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Anti-Semitism Evolves

by Daniel Pipes New York Sun February 15, 2005

Anti-Semitism may seem to be a static,
unchanging phenomenon but in fact the obsessive hatred of Jews has a history that goes
back millennia and continues to evolve.

Developments since World War II and the Holocaust have been especially
fast-paced and portentous. Here are four of the most significant shifts:

From right to left: For centuries, anti-Semitism was the hallmark of the
right and merely episodic on the left. To take the ultimate examples of these
trends, Stalin’s Judeophobia was peripheral to his monstrous project, but Hitler’s
was central to his. Even a decade ago, this pattern still basically held
true. But recent years have witnessed a rapid and global realignment, with the
mainstream right increasingly sympathetic to Jews and Israel and its leftist
counterparts cooler and more hostile.

From Christian to Muslim: Christians developed the abiding tropes of
anti-Semitism, (such as greediness and ambitions to world domination), and
historically Christians killed most Jews. Therefore, Jews regularly fled Christendom for
Islamdom. In 1945, this pattern abruptly changed. Christians came to terms
with Jews, while Muslims adopted both the old Christian themes and murderousness.
Today institutional anti-Semitism is overwhelmingly a Muslim affair. One
result has been a steady reverse exodus, with Jews now fleeing Islamdom for

From religious to secular: What began as a rejection of the Jewish religion
evolved over the centuries into a bias against the supposed Jewish race, (thus,
our continued use of the nonsensical term anti-Semitism) and lately has
evolved into anti-Zionism, or hatred of the Jewish state. An astonishing 2003 poll
in which Europeans found Israel to be the leading threat to world peace
indicates the depth of this new sentiment.

The conflation of anti-Semitism and anti-Americanism: Jews and Americans,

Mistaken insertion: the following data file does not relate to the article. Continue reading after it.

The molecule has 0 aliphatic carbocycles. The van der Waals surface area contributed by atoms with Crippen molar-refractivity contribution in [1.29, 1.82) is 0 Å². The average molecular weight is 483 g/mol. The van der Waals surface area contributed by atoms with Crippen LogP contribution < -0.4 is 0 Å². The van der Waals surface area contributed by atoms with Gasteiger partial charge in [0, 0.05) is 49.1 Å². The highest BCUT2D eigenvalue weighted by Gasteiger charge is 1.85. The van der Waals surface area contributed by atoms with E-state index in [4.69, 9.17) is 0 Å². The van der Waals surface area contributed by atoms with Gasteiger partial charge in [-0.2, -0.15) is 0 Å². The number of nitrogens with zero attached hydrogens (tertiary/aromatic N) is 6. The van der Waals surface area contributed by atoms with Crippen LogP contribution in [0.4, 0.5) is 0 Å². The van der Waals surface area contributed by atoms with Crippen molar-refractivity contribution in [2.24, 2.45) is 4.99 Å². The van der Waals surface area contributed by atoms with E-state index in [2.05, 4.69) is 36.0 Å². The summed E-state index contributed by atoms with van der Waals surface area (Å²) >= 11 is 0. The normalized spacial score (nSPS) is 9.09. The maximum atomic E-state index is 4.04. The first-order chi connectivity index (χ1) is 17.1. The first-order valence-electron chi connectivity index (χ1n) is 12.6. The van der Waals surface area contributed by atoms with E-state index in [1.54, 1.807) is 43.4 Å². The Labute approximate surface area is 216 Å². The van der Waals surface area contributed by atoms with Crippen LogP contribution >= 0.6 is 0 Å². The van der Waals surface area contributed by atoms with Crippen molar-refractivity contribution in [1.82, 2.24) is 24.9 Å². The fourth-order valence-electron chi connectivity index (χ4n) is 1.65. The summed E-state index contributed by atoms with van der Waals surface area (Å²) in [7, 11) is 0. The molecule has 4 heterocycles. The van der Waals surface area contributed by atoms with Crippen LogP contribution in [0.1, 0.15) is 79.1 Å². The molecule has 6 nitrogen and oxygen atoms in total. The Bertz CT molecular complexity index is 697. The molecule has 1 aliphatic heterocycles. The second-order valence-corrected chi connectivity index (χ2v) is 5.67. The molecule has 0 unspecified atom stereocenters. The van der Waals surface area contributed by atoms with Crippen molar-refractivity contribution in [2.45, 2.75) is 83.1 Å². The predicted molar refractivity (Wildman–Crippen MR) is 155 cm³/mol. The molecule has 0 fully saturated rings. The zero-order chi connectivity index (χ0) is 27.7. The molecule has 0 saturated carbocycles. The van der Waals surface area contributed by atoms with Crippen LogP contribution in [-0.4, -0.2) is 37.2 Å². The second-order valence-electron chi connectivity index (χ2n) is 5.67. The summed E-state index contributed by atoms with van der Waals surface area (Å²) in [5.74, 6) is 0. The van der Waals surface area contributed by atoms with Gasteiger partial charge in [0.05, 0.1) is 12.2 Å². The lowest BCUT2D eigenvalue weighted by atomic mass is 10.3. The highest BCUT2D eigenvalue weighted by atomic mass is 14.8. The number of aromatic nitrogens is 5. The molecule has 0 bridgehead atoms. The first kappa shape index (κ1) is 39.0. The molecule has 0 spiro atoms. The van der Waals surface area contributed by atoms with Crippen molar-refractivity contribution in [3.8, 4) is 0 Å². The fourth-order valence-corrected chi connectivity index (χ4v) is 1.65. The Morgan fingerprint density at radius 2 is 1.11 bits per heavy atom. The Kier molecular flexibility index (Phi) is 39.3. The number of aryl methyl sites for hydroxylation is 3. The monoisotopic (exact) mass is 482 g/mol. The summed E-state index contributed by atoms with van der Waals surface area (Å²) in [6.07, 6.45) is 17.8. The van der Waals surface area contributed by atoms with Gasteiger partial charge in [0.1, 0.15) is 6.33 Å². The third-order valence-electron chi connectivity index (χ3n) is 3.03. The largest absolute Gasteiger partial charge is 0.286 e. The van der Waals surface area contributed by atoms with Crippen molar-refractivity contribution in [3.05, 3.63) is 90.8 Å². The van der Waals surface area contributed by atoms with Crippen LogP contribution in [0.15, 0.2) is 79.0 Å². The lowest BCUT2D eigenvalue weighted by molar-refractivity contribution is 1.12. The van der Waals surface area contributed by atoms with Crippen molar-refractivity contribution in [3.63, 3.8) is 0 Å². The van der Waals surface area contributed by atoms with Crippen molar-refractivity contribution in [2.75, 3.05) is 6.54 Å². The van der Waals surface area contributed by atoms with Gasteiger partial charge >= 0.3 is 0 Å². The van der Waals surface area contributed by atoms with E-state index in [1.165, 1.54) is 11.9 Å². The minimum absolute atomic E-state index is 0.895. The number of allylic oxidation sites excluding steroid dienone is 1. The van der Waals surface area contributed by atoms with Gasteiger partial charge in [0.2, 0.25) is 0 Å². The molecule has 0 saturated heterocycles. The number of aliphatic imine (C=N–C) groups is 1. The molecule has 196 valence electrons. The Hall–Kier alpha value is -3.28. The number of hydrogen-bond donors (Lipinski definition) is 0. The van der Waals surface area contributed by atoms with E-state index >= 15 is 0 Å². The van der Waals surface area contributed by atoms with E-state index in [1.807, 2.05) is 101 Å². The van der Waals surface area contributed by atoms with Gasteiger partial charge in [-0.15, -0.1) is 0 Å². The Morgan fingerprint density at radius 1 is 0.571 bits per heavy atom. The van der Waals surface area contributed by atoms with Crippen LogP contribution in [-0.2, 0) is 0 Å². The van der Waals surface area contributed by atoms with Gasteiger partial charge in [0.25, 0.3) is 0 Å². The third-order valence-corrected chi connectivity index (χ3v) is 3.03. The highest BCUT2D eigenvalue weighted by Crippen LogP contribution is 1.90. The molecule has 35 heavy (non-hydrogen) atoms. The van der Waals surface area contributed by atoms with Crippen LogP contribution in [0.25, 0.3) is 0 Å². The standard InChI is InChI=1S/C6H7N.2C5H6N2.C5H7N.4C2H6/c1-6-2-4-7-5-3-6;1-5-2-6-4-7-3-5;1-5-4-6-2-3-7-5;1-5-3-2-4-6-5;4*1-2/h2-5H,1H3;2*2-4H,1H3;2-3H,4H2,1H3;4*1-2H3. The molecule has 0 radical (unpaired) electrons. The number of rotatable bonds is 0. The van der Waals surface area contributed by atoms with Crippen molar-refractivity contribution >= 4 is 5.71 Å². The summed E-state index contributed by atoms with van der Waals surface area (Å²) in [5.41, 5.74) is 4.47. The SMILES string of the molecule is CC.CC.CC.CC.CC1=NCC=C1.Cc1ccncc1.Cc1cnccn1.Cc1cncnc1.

Israel and the United States \u2013 they have merged in the minds of many around the
world, so that one prejudice routinely implies the other one too. The two
hatreds also share a basic feature: neither is susceptible to rational argument, so
each is better understood as the symptom of a psychological disorder than of
some arcane political logic.

Combining these developments prompts several reflections on the parlous
future of three major Jewish communities.

Israel faces the most extreme danger, surrounded as it is by enemies who in
the past generation have dehumanized Jews in ways reminiscent of Nazi Germany
in the 1930s. In both cases, governments have engaged in a systematic campaign
to transform the Jewish next-door neighbor into a beast-like threat that can
only be controlled through his destruction. In Nazi Germany, this outlook
culminated in the death camps; today, it could, and I stress could – I am not
predicting it will – end up in a hail of nuclear bombs descending on Israel, a
prospect that one powerful Iranian leader has publicly mused on. This in turn
could result in a second Holocaust, again of six million Jews.

European Jewry is next most in danger, though in a more mundane way:
Political and social isolation, depredations by Islamists, Palestinian radicals, and
other hotheads, and a growing sense that Jews have no future in that continent.
An exodus may take place in the near future that replicates the post-World
War II exodus of Jews from Muslim countries, where the Jewish population has
collapsed from about a million in 1948 to 60,000 today.

And finally, the United States: American Jews may not have been conscious of
it, but they have lived these past 60 years in one of Jewry’s golden ages,
arguably more brilliant than those in Andalusia, Aragon, Germany, Hungary,
Lithuania, and Prague. But now, in a milder form than in Europe, Jews face similar
currents swirling through American life, especially the Islamist surge coddled
by leftists. The golden age of American Jewry, therefore, is ending. American
Jews have had the relative luxury of worrying about such matters as
intermarriage, coreligionists around the world, school prayer, and abortion; if current
trends continue, they increasingly will find themselves worrying about
personal security, marginalization, and the other symptoms already evident in Europe.

As the 60th anniversary of V-E and V-J days approach, it is clear that
problems apparently buried in the crematoria of Auschwitz and Birkenau have revived
and are increasingly with us.

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